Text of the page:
This flow of drug money only benefits a small section of society. The exploited and oppressed masses in Colombia are the victims of this setup. The Colombian economy is in a severe depression--the worst since the 1930s Depression, according to some accounts. Over 20 percent of the workforce is officially unemployed. According to Z Magazine, "Between 1990 and 1994, Colombians living below the poverty line increased by one million, to include about half of Colombia's population of 33 million people. In the countryside, 48 percent of the land is owned by rich absentee landowners making up 1.3 percent of the rural population, while campesinos, comprising 63 percent of the rural population own less than 5 percent of the land..." Many landless campesinos are forced to work for large agro-corporations or farm small plots of coca for the drug barons.
The common people are targets of various reactionary armed forces that protect the interests of the ruling elite. These forces include not only the central army, but also the private militias of the drug cartels and paramilitary groups connected to the drug lords, coffee plantations, and other big landowners. These various armies often work hand in glove to commit atrocities against the people. NACLA Report on the Americas (March/April 1998) described one paramilitary action in July 1997: "Over 100 heavily armed men in military attire occupied the town of Mapiripán, in Meta, for six days, killing some 30 local residents and virtually emptying the town as people fled in fear. According to Bogotá weekly Cambio 16, the paramilitaries first flew into the small San José del Guaviare airport, which does double-duty as the antinarcotics base, before going on to Meta. The installation, which is under the control of the Colombian army, is home to U.S. civilian pilots and other U.S. personnel. According to police chief General Rosso José Serrano, the U.S. embassy's narcotics assistance section representative was at the base on the day the paramilitaries touched ground." The paramilitary, narco-military and central army forces also join together in attacks on FARC and other anti-government forces.
The existence of various reactionary armies in Colombia is related to the lack of a unified national economy and a weak central regime. Historically, this situation has led to civil wars and complicated conflicts within the ruling classes, taking the form of conflicts between the central regime and sections of the ruling classes based in different regions of the country. The revolutionary internationalist journal A World to Win (1989/14) pointed out: "The drug barons have arisen within the context of the long-existing situation in the countryside and the country as a whole, of the thriving power of local despotic `warlords' based on land, semi-feudal authority and private armies. ... the central state is able neither to impose its authority on the country as a whole, politically or militarily, nor to fully answer to the needs and interests of U.S. imperialism."
This situation has led the U.S. to take an increasingly large role in Colombia, politically and militarily. The current president, Andres Pastrana, came into office with the direct backing of the U.S. And with U.S. blessing, he approached FARC for negotiations to end the armed struggle. The negotiations had the support of powerful sections of the U.S. ruling class. One indication of this: In June Richard Grasso, president of the New York Stock Exchange, flew into southern Colombia and met with a representative of FARC. Grasso told reporters he made the trip to make clear that the U.S. financial circles had great interest in the "peace process" and to discuss economic issues.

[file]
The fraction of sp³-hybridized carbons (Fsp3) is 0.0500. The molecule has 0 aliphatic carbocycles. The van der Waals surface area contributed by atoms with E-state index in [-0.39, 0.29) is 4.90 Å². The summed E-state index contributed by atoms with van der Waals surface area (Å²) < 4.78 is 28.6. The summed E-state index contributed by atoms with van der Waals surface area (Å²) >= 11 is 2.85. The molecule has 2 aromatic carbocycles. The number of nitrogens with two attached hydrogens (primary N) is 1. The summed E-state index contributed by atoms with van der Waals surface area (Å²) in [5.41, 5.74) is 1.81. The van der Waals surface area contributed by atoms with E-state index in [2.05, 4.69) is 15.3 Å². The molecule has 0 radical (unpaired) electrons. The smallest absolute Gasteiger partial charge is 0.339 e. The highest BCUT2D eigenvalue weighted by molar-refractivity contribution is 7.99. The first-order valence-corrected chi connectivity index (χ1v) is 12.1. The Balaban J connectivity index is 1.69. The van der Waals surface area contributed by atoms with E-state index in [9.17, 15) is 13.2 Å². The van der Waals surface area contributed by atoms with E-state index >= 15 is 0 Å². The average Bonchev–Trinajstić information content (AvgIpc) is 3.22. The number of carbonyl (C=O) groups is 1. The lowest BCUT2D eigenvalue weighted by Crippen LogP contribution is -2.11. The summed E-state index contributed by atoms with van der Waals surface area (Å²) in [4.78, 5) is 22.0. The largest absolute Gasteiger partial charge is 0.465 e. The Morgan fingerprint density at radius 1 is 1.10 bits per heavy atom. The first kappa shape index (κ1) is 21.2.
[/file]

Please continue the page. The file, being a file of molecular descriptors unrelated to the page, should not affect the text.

For its part, FARC combines armed struggle with negotiations with the government and demands for political and economic reforms. FARC is associated with the Communist Party of Colombia, a revisionist (phony communist) party that was closely tied to the imperialist Soviet Union. With the collapse of the Soviet bloc, many pro-Soviet parties openly gave up armed struggle. FARC has not put down their guns--but it does not carry out a Maoist people's war aimed at totally overthrowing the old rotten state, transforming the countryside through revolutionary mobilization of the peasantry and cutting all ties to imperialism.
The current negotiations between the government and FARC have broken down, for reasons that are not clear. The U.S. has responded with moves and threats to step up intervention in Colombia. Gen. McCaffrey is pushing for $1 billion in "emergency" assistance to Colombia and other countries in the region that are "cooperating" in the U.S. "anti-drug" efforts. Jesse Helms, the chairman of the Senate Foreign Relations Committee, said the U.S. must "bolster" the Colombian military by "expanding our training and intelligence assistance, upgrading communications, and increasing their mobility with Blackhawk helicopters." A July 29 New York Times article focused on the U.S. training of a new "Anti-Narcotics Battalion" of the Colombian military. This unit's mission is to openly go after the FARC guerrillas. A Colombian general said, "We are going to continue training battalions like this all over Colombia until we have what we need."
U.S. intervention--under the cover of "war on drugs" or in any other form--can do no good for the masses in Colombia. The U.S. imperialists need a "stable" Colombia in order to protect their interests in what they arrogantly consider their "back yard." But such reactionary "stability" can only mean more oppression, more death and more suffering for the majority of people in Colombia.
U.S. Hands Off Colombia!
This article is posted in English and Spanish on Revolutionary Worker Online